students

1960: South Korean Student Protests

In 1960 repression and electoral fraud pushed students throughout South Korea to take action against the regime. The protests (called the April Revolution) forced the resignation and exile of President Rhee, but the period of civilian rule was short lived.

1946: Haitian Student Strike

In 1946 a group of Marxist students opposed to the Dictatorship of Elie Lescot, started a student movement that grew into a general strike ousting the Dictator.

1974: Ethiopian General Strike

In 1974 the regime of Emperor Selassie was badly shaken, the student protests shut down the education system and there were mutinies in the army. In addition the Main Trade Union Confederation kicked off a general strike. Most of the protests where about wages and benefits, which were largely won, but the events would also mark the beginning of the Emperor's downfall.

1967-74: Ethiopia's Student Movement

The absolute regime of Emperor Haile Selassie was first challenged by university students.

1931: Chileans Overthrow Dictator Carlos Ibañez del Campo

Demonstration against the Dictatorship in July 1931

In response to economic depression the Chilean state became a Dictatorship. In response Chilean students and workers engaged in a general strike and occupation of universities demanding a return to civilian rule.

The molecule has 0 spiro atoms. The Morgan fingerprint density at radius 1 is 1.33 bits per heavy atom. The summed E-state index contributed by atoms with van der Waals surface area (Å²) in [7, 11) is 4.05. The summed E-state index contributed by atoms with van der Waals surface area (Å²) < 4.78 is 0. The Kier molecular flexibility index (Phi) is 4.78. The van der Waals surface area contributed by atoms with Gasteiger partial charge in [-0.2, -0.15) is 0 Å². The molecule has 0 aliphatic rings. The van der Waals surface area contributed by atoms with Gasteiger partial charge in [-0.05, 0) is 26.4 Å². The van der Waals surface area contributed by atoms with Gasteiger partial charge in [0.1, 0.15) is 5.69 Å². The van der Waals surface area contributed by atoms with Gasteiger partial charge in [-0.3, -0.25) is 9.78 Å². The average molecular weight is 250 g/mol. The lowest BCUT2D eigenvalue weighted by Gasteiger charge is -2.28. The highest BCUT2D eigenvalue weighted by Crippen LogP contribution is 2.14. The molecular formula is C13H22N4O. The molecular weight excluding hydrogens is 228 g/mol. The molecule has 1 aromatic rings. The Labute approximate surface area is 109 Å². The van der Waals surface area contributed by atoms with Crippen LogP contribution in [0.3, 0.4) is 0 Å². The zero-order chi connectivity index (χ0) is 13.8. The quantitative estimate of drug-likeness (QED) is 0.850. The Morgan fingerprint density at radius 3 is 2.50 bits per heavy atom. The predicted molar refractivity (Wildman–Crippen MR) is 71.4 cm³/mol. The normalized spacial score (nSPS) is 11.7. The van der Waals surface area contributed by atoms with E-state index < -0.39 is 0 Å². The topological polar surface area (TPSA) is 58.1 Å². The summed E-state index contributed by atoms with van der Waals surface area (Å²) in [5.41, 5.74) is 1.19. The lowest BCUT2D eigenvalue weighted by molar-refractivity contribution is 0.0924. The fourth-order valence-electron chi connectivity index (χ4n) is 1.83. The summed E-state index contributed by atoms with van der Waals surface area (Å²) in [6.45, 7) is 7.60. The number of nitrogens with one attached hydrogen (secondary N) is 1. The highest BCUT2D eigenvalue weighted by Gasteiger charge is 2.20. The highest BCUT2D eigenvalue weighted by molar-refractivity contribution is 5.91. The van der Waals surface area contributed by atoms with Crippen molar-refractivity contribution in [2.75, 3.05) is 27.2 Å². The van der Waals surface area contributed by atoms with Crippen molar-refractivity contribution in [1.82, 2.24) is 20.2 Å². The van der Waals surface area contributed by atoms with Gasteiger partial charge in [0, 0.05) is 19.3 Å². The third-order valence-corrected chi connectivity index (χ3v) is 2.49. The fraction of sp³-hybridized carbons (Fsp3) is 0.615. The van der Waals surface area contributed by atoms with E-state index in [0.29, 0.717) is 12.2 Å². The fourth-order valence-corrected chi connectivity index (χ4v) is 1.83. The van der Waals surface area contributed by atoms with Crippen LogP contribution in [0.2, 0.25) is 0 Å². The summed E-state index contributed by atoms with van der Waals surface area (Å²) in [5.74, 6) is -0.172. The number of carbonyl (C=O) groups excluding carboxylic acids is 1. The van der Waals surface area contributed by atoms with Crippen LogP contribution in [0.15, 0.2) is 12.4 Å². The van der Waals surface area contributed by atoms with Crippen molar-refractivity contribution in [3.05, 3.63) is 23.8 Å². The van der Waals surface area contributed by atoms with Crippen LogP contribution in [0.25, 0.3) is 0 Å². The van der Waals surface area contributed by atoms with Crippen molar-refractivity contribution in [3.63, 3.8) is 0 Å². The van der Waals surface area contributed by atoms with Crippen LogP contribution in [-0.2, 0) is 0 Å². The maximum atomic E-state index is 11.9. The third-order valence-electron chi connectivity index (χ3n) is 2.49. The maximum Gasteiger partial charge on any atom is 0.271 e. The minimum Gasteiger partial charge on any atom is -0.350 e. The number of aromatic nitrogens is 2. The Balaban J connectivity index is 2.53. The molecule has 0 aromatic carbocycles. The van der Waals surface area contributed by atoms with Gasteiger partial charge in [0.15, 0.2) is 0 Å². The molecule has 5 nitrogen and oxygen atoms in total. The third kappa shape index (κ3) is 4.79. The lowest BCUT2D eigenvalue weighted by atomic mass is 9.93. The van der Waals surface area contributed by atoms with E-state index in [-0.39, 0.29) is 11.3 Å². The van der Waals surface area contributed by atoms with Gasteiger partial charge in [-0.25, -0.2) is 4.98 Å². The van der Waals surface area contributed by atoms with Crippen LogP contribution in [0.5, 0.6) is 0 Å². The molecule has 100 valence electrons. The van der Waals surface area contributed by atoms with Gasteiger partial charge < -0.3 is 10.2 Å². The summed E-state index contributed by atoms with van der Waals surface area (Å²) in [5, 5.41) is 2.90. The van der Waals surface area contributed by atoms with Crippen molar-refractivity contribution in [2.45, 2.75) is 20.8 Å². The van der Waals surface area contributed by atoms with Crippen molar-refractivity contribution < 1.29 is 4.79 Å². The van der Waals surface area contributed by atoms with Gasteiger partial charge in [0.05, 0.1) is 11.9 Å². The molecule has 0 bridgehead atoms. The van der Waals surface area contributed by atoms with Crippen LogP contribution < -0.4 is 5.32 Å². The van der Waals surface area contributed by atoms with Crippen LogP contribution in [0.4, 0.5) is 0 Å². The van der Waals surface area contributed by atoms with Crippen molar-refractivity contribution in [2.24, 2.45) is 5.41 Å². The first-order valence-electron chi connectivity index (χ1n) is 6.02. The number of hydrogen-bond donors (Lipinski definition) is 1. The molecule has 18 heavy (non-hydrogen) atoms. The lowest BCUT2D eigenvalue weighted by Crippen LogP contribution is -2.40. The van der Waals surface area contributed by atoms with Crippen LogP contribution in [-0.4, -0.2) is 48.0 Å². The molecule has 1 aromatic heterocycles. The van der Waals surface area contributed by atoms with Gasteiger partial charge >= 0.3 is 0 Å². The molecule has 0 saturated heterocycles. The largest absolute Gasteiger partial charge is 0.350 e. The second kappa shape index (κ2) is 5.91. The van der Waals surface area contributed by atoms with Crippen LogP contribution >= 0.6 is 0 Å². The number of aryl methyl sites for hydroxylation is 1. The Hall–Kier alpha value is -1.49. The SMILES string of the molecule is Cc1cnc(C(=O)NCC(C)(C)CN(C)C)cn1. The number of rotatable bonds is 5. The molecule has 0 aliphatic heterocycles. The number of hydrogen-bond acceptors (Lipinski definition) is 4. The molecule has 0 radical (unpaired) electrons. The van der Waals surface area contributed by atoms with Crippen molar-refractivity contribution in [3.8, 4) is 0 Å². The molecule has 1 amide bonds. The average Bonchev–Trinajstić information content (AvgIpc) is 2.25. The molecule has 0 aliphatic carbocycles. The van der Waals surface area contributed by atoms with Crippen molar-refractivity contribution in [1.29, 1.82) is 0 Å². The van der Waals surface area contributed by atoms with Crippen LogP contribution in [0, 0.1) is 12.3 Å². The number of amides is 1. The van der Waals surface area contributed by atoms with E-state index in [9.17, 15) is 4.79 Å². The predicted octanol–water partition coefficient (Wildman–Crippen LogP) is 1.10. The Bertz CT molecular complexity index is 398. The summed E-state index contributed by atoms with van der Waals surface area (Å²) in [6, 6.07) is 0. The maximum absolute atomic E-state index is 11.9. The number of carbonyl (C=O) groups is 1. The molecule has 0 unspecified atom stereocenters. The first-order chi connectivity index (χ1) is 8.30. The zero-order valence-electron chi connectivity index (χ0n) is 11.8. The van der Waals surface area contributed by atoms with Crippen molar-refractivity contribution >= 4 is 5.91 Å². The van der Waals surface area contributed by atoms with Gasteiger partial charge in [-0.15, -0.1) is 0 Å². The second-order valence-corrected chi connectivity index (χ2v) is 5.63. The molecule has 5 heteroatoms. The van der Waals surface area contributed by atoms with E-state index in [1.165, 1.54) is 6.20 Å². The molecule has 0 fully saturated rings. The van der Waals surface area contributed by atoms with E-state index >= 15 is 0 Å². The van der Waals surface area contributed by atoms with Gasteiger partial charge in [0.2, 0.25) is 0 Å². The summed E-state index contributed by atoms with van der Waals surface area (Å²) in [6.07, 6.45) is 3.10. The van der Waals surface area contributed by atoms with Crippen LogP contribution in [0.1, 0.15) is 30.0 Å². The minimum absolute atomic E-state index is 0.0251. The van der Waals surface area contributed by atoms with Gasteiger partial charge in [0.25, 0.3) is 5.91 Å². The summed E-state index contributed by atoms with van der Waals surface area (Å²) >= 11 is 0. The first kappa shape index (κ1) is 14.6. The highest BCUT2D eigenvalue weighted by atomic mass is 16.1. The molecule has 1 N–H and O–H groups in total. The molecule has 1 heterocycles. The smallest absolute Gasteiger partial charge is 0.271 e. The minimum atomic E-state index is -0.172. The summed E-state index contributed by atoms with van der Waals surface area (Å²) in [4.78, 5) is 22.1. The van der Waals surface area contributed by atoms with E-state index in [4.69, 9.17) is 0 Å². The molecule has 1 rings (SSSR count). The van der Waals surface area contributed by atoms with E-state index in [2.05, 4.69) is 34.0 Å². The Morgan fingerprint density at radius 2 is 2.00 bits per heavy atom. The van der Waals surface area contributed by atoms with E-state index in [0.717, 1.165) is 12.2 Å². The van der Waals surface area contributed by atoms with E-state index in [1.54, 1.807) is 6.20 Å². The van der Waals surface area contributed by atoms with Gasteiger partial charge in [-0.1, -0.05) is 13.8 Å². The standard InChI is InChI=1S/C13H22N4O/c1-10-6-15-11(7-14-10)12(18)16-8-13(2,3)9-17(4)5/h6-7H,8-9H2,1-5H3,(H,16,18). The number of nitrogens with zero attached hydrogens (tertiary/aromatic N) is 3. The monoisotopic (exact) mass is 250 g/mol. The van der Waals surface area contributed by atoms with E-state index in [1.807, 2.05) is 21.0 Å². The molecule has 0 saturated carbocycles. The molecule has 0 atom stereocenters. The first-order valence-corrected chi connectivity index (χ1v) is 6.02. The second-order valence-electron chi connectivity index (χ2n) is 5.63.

1986-88: Haitians Demand Civilians Government and Democratic Election

Tonton Macoutes patrolling a Haitian street 1988

After the downfall of Baby Doc Duvalier Haiti was ruled by a US supported Junta. The campaign that toppled Duvalier continued to oppose the Junta and its campaign of violence and economic policies.

Haitians overthrow regime, 1984-1986

Article on the two year long campaign of demonstrations and strikes that toppled the Dictatorship of Jean Claude "Baby Doc" Duvalier.

Readings and photos from the student uprising at Chomsky’s university, MIT, 1967-1972

1969 student protest at Chomsky's university, MIT

The protests that erupted at the Massachusetts Institute of Technology in the late 1960s were an important part of the student unrest that shook the US in this period.

Noam Chomsky has talked sympathetically about these protests, which focused on MIT's development of both nuclear weapons and weapons used in the Vietnam war. However, Chomsky also has a strong loyalty to MIT – at one point describing the university as ‘the freest and the most honest and has the best relations between faculty and students than any other ... [with] a good record on civil liberties’ – and it seems this loyalty has prevented him from giving a full account of these events.

Chomsky at MIT: Between the war scientists and the anti-war students, by Chris Knight

Noam Chomsky and police confronting students at MIT, November 1969

It is now fifty years since Noam Chomsky published his celebrated article, 'The Responsibility of Intellectuals'.* Few other writings had a greater impact on the turbulent political atmosphere on US campuses in the 1960s. The essay launched Chomsky's political career as the world's most intransigent and cogent critic of US foreign policy - a position he has held to this day.

Brazil: Anarchist murdered

A Brazilian anarchist student, Guilherme Irish, was this week murdered by his father due to his political views.